"Trailers" repeats the disc-opening full previews for Moonlight, American Honey, It Comes at Night, Swiss Army Man, and Ex Machina (which plugs, via closing text, the upcoming 4K Ultra HD release). Free Fire's own trailer unfortunately isn't included here.

The groovy '70s-fashioned menu cycles through the characters with color-coordinated animated images and their names. The movie might have benefitted from introducing characters in a similar way.

A Digital HD-supplying insert accompanies the plain gray disc inside the slipcovered eco-friendly keepcase.

Sharlto Copley and Armie Hammer are among the hirsute men distrusting one another and hoping to stay alive in "Free Fire."

CLOSING THOUGHTS

Though it boasts a number of names that might catch your eye and the apparent blessing of the legendary Martin Scorsese, Free Fire doesn't do anything to subvert expectations. It's a prolonged shootout movie and nothing more. While there's a touch of creativity in that design, there isn't enough story or character to make you enjoy the ride, even if it's a short one.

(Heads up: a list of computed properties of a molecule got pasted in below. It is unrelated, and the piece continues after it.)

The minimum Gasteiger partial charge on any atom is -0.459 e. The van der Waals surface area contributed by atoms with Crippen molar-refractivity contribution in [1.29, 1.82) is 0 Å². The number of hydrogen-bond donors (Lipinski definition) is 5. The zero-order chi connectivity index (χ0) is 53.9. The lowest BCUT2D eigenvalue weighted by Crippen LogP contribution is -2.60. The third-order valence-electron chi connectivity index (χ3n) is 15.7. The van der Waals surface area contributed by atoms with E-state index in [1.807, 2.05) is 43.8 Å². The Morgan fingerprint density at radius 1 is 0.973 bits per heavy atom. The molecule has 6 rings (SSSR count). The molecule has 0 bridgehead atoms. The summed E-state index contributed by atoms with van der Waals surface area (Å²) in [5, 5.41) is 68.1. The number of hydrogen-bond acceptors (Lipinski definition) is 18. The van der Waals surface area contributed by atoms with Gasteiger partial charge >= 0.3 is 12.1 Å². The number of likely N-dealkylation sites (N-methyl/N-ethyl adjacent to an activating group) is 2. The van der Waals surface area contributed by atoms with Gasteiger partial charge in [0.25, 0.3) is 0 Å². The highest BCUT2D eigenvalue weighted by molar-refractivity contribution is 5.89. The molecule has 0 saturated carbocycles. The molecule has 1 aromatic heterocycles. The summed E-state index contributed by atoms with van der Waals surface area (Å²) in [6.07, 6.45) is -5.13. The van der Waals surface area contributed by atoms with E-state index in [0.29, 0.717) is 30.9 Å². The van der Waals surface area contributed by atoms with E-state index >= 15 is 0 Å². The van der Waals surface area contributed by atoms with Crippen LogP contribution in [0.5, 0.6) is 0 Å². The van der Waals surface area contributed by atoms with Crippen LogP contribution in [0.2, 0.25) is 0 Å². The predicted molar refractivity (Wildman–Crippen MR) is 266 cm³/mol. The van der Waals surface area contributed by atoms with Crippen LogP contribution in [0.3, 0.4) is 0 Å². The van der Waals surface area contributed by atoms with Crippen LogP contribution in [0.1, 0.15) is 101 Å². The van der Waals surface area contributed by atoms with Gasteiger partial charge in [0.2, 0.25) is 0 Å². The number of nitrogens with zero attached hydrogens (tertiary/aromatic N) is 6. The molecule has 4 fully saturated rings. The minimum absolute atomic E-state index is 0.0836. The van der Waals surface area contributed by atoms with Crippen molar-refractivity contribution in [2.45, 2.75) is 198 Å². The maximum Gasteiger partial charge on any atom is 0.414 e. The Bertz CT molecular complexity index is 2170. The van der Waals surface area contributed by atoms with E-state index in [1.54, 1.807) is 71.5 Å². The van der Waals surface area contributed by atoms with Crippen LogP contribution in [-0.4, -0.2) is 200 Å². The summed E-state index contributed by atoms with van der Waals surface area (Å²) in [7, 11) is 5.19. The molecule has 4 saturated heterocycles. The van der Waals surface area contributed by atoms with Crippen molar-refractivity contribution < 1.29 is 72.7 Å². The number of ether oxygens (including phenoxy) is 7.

Lionsgate's Blu-ray offers fine picture and sound, a couple of okay extras, and a digital copy, so those who enjoy the movie should be satisfied. But the unpleasant film itself does not warrant a recommendation.

Buy Free Fire from Amazon.com: Blu-ray + Digital HD / DVD / Instant Video

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Related Reviews:
New to Disc: Arsenal Going in Style Logan | Directed by Ben Wheatley: High-Rise
Armie Hammer: The Man from U.N.C.L.E. The Lone Ranger Birth of a Nation | Sharlto Copley: District 9 Elysium The A-Team
Brie Larson: Kong: Skull Island Room | Cillian Murphy: Sunshine In Time Transcendence Dunkirk

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Reviewed August 14, 2017.